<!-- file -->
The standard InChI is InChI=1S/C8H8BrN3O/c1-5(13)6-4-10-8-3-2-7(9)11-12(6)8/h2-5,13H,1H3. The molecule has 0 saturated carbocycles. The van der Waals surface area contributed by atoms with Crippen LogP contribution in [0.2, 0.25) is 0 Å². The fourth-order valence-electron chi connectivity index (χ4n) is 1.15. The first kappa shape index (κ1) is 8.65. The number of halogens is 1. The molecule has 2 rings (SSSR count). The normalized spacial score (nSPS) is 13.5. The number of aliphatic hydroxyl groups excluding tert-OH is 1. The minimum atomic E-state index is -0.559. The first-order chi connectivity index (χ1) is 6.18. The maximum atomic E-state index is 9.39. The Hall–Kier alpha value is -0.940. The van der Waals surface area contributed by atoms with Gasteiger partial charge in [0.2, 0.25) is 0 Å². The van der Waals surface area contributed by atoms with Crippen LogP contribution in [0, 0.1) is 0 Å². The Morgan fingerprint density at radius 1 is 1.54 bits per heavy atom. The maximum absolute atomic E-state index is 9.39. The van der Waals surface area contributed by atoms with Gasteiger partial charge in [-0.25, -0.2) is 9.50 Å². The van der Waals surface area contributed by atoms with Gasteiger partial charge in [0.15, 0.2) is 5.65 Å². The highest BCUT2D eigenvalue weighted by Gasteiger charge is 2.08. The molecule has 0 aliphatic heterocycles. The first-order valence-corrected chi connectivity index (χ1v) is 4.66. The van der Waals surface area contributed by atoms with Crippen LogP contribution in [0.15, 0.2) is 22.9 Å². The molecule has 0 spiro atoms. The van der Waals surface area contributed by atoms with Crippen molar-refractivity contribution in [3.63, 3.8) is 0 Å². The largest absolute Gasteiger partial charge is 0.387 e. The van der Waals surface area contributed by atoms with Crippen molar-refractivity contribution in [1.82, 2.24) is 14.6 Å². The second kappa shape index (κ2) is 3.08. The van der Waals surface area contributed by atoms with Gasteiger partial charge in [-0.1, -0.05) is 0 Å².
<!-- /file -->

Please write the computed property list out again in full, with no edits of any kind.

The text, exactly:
The standard InChI is InChI=1S/C8H8BrN3O/c1-5(13)6-4-10-8-3-2-7(9)11-12(6)8/h2-5,13H,1H3. The molecule has 0 saturated carbocycles. The van der Waals surface area contributed by atoms with Crippen LogP contribution in [0.2, 0.25) is 0 Å². The fourth-order valence-electron chi connectivity index (χ4n) is 1.15. The first kappa shape index (κ1) is 8.65. The number of halogens is 1. The molecule has 2 rings (SSSR count). The normalized spacial score (nSPS) is 13.5. The number of aliphatic hydroxyl groups excluding tert-OH is 1. The minimum atomic E-state index is -0.559. The first-order chi connectivity index (χ1) is 6.18. The maximum atomic E-state index is 9.39. The Hall–Kier alpha value is -0.940. The van der Waals surface area contributed by atoms with Gasteiger partial charge in [0.2, 0.25) is 0 Å². The van der Waals surface area contributed by atoms with Crippen LogP contribution in [0, 0.1) is 0 Å². The Morgan fingerprint density at radius 1 is 1.54 bits per heavy atom. The maximum absolute atomic E-state index is 9.39. The van der Waals surface area contributed by atoms with Gasteiger partial charge in [-0.25, -0.2) is 9.50 Å². The van der Waals surface area contributed by atoms with Gasteiger partial charge in [0.15, 0.2) is 5.65 Å². The highest BCUT2D eigenvalue weighted by Gasteiger charge is 2.08. The molecule has 0 aliphatic heterocycles. The first-order valence-corrected chi connectivity index (χ1v) is 4.66. The van der Waals surface area contributed by atoms with Crippen LogP contribution in [0.15, 0.2) is 22.9 Å². The molecule has 0 spiro atoms. The van der Waals surface area contributed by atoms with Crippen molar-refractivity contribution in [3.63, 3.8) is 0 Å². The largest absolute Gasteiger partial charge is 0.387 e. The van der Waals surface area contributed by atoms with Crippen molar-refractivity contribution in [1.82, 2.24) is 14.6 Å². The second kappa shape index (κ2) is 3.08. The van der Waals surface area contributed by atoms with Gasteiger partial charge in [-0.1, -0.05) is 0 Å².